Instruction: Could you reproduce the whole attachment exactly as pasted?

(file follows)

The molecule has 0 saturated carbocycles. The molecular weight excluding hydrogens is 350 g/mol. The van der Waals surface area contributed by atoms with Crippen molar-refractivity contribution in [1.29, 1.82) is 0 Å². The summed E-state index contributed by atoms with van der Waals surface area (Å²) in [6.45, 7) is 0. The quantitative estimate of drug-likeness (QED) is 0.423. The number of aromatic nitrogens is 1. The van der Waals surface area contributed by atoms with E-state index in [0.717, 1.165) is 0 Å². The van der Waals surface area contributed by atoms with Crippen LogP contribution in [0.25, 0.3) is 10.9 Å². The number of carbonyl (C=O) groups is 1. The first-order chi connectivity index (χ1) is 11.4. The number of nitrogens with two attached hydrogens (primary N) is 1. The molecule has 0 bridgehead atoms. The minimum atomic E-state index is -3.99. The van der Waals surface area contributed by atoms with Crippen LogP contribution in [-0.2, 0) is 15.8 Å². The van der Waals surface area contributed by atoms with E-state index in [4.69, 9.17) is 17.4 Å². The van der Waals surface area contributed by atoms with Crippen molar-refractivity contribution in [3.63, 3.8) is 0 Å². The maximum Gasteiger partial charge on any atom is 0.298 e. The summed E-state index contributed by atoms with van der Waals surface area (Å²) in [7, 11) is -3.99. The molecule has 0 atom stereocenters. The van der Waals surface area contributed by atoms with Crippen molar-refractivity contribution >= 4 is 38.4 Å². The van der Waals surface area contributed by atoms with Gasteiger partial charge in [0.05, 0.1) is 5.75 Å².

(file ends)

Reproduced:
The molecule has 0 saturated carbocycles. The molecular weight excluding hydrogens is 350 g/mol. The van der Waals surface area contributed by atoms with Crippen molar-refractivity contribution in [1.29, 1.82) is 0 Å². The summed E-state index contributed by atoms with van der Waals surface area (Å²) in [6.45, 7) is 0. The quantitative estimate of drug-likeness (QED) is 0.423. The number of aromatic nitrogens is 1. The van der Waals surface area contributed by atoms with E-state index in [0.717, 1.165) is 0 Å². The van der Waals surface area contributed by atoms with Crippen LogP contribution in [0.25, 0.3) is 10.9 Å². The number of carbonyl (C=O) groups is 1. The first-order chi connectivity index (χ1) is 11.4. The number of nitrogens with two attached hydrogens (primary N) is 1. The molecule has 0 bridgehead atoms. The minimum atomic E-state index is -3.99. The van der Waals surface area contributed by atoms with Crippen LogP contribution in [-0.2, 0) is 15.8 Å². The van der Waals surface area contributed by atoms with E-state index in [4.69, 9.17) is 17.4 Å². The van der Waals surface area contributed by atoms with Crippen molar-refractivity contribution in [3.63, 3.8) is 0 Å². The maximum Gasteiger partial charge on any atom is 0.298 e. The summed E-state index contributed by atoms with van der Waals surface area (Å²) in [7, 11) is -3.99. The molecule has 0 atom stereocenters. The van der Waals surface area contributed by atoms with Crippen molar-refractivity contribution >= 4 is 38.4 Å². The van der Waals surface area contributed by atoms with Gasteiger partial charge in [0.05, 0.1) is 5.75 Å².